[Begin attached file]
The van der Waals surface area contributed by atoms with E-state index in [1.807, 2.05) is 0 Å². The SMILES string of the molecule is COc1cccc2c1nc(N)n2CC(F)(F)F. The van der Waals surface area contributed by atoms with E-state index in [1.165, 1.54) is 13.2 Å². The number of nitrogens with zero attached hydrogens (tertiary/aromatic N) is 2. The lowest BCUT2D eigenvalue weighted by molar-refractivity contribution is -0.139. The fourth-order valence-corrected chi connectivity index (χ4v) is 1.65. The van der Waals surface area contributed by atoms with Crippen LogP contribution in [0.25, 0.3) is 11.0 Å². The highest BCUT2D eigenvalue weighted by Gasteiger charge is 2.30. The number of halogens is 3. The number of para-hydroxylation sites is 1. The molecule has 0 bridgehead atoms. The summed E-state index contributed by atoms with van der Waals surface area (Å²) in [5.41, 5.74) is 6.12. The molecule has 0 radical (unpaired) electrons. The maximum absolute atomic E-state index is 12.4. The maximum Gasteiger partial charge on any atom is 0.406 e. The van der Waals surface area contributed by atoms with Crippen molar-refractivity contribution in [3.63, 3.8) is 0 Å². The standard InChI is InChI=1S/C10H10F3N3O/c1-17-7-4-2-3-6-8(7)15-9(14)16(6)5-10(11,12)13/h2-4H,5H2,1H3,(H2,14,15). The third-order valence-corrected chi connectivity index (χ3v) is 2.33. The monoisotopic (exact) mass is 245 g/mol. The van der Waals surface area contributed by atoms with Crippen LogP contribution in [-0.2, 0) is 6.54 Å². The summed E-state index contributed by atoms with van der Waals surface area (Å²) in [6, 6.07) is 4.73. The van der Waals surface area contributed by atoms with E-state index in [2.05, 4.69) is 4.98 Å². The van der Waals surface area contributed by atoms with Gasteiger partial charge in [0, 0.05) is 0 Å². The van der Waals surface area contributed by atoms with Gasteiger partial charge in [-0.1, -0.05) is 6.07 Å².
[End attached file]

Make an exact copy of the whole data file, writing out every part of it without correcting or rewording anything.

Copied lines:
The van der Waals surface area contributed by atoms with E-state index in [1.807, 2.05) is 0 Å². The SMILES string of the molecule is COc1cccc2c1nc(N)n2CC(F)(F)F. The van der Waals surface area contributed by atoms with E-state index in [1.165, 1.54) is 13.2 Å². The number of nitrogens with zero attached hydrogens (tertiary/aromatic N) is 2. The lowest BCUT2D eigenvalue weighted by molar-refractivity contribution is -0.139. The fourth-order valence-corrected chi connectivity index (χ4v) is 1.65. The van der Waals surface area contributed by atoms with Crippen LogP contribution in [0.25, 0.3) is 11.0 Å². The highest BCUT2D eigenvalue weighted by Gasteiger charge is 2.30. The number of halogens is 3. The number of para-hydroxylation sites is 1. The molecule has 0 bridgehead atoms. The summed E-state index contributed by atoms with van der Waals surface area (Å²) in [5.41, 5.74) is 6.12. The molecule has 0 radical (unpaired) electrons. The maximum absolute atomic E-state index is 12.4. The maximum Gasteiger partial charge on any atom is 0.406 e. The van der Waals surface area contributed by atoms with Crippen molar-refractivity contribution in [3.63, 3.8) is 0 Å². The standard InChI is InChI=1S/C10H10F3N3O/c1-17-7-4-2-3-6-8(7)15-9(14)16(6)5-10(11,12)13/h2-4H,5H2,1H3,(H2,14,15). The third-order valence-corrected chi connectivity index (χ3v) is 2.33. The monoisotopic (exact) mass is 245 g/mol. The van der Waals surface area contributed by atoms with Crippen LogP contribution in [-0.2, 0) is 6.54 Å². The summed E-state index contributed by atoms with van der Waals surface area (Å²) in [6, 6.07) is 4.73. The van der Waals surface area contributed by atoms with E-state index in [2.05, 4.69) is 4.98 Å². The van der Waals surface area contributed by atoms with Gasteiger partial charge in [0, 0.05) is 0 Å². The van der Waals surface area contributed by atoms with Gasteiger partial charge in [-0.1, -0.05) is 6.07 Å².